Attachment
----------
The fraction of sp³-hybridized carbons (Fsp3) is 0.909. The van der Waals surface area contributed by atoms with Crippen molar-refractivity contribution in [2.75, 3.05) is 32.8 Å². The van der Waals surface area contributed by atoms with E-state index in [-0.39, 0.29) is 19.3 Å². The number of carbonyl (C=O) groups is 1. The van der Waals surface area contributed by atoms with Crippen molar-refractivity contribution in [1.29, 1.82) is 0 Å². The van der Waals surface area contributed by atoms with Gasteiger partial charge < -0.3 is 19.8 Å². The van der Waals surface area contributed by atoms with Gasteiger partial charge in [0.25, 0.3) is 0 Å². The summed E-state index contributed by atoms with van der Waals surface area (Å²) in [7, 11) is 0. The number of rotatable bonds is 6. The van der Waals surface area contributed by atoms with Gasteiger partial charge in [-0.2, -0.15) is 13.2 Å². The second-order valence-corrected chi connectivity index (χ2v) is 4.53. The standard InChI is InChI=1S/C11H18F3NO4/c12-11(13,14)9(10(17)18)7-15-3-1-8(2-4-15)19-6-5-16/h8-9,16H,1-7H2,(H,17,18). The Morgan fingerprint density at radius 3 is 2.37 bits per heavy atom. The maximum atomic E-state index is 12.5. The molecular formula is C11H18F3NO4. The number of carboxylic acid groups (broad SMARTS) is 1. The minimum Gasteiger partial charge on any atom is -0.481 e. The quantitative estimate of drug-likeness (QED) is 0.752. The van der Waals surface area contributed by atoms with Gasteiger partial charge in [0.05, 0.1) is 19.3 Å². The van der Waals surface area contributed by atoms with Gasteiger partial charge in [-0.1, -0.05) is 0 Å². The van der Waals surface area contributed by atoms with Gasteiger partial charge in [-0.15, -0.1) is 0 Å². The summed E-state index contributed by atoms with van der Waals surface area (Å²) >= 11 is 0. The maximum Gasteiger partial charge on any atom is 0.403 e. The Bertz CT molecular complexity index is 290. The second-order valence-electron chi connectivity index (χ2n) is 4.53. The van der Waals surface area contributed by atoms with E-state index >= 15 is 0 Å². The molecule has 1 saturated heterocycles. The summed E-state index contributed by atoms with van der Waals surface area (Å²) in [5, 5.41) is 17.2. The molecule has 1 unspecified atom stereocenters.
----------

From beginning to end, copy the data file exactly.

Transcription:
The fraction of sp³-hybridized carbons (Fsp3) is 0.909. The van der Waals surface area contributed by atoms with Crippen molar-refractivity contribution in [2.75, 3.05) is 32.8 Å². The van der Waals surface area contributed by atoms with E-state index in [-0.39, 0.29) is 19.3 Å². The number of carbonyl (C=O) groups is 1. The van der Waals surface area contributed by atoms with Crippen molar-refractivity contribution in [1.29, 1.82) is 0 Å². The van der Waals surface area contributed by atoms with Gasteiger partial charge < -0.3 is 19.8 Å². The van der Waals surface area contributed by atoms with Gasteiger partial charge in [0.25, 0.3) is 0 Å². The summed E-state index contributed by atoms with van der Waals surface area (Å²) in [7, 11) is 0. The number of rotatable bonds is 6. The van der Waals surface area contributed by atoms with Gasteiger partial charge in [-0.2, -0.15) is 13.2 Å². The second-order valence-corrected chi connectivity index (χ2v) is 4.53. The standard InChI is InChI=1S/C11H18F3NO4/c12-11(13,14)9(10(17)18)7-15-3-1-8(2-4-15)19-6-5-16/h8-9,16H,1-7H2,(H,17,18). The Morgan fingerprint density at radius 3 is 2.37 bits per heavy atom. The maximum atomic E-state index is 12.5. The molecular formula is C11H18F3NO4. The number of carboxylic acid groups (broad SMARTS) is 1. The minimum Gasteiger partial charge on any atom is -0.481 e. The quantitative estimate of drug-likeness (QED) is 0.752. The van der Waals surface area contributed by atoms with Gasteiger partial charge in [0.05, 0.1) is 19.3 Å². The van der Waals surface area contributed by atoms with Gasteiger partial charge in [-0.1, -0.05) is 0 Å². The van der Waals surface area contributed by atoms with Gasteiger partial charge in [-0.15, -0.1) is 0 Å². The summed E-state index contributed by atoms with van der Waals surface area (Å²) >= 11 is 0. The maximum Gasteiger partial charge on any atom is 0.403 e. The Bertz CT molecular complexity index is 290. The second-order valence-electron chi connectivity index (χ2n) is 4.53. The van der Waals surface area contributed by atoms with E-state index >= 15 is 0 Å². The molecule has 1 saturated heterocycles. The summed E-state index contributed by atoms with van der Waals surface area (Å²) in [5, 5.41) is 17.2. The molecule has 1 unspecified atom stereocenters.